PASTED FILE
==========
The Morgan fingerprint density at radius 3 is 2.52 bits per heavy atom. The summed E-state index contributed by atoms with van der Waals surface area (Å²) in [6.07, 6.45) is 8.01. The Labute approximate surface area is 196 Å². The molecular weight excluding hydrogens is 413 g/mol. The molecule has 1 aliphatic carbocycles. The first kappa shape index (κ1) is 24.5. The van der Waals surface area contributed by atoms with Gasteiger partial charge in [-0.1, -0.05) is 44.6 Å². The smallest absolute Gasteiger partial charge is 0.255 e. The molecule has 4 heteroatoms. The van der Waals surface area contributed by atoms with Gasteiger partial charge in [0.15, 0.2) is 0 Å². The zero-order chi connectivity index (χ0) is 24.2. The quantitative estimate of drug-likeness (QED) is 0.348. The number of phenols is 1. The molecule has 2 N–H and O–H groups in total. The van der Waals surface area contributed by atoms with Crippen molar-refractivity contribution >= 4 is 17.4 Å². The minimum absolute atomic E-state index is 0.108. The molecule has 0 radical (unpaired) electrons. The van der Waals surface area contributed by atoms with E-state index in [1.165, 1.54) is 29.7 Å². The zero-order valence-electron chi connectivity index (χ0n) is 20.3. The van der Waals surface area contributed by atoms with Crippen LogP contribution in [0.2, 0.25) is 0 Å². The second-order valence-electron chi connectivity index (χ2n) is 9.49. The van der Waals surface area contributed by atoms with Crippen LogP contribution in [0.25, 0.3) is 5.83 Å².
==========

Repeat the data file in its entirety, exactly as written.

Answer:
The Morgan fingerprint density at radius 3 is 2.52 bits per heavy atom. The summed E-state index contributed by atoms with van der Waals surface area (Å²) in [6.07, 6.45) is 8.01. The Labute approximate surface area is 196 Å². The molecular weight excluding hydrogens is 413 g/mol. The molecule has 1 aliphatic carbocycles. The first kappa shape index (κ1) is 24.5. The van der Waals surface area contributed by atoms with Gasteiger partial charge in [-0.1, -0.05) is 44.6 Å². The smallest absolute Gasteiger partial charge is 0.255 e. The molecule has 4 heteroatoms. The van der Waals surface area contributed by atoms with Gasteiger partial charge in [0.15, 0.2) is 0 Å². The zero-order chi connectivity index (χ0) is 24.2. The quantitative estimate of drug-likeness (QED) is 0.348. The number of phenols is 1. The molecule has 2 N–H and O–H groups in total. The van der Waals surface area contributed by atoms with Crippen molar-refractivity contribution >= 4 is 17.4 Å². The minimum absolute atomic E-state index is 0.108. The molecule has 0 radical (unpaired) electrons. The van der Waals surface area contributed by atoms with E-state index in [1.165, 1.54) is 29.7 Å². The zero-order valence-electron chi connectivity index (χ0n) is 20.3. The van der Waals surface area contributed by atoms with Crippen LogP contribution in [0.2, 0.25) is 0 Å². The second-order valence-electron chi connectivity index (χ2n) is 9.49. The van der Waals surface area contributed by atoms with Crippen LogP contribution in [0.25, 0.3) is 5.83 Å².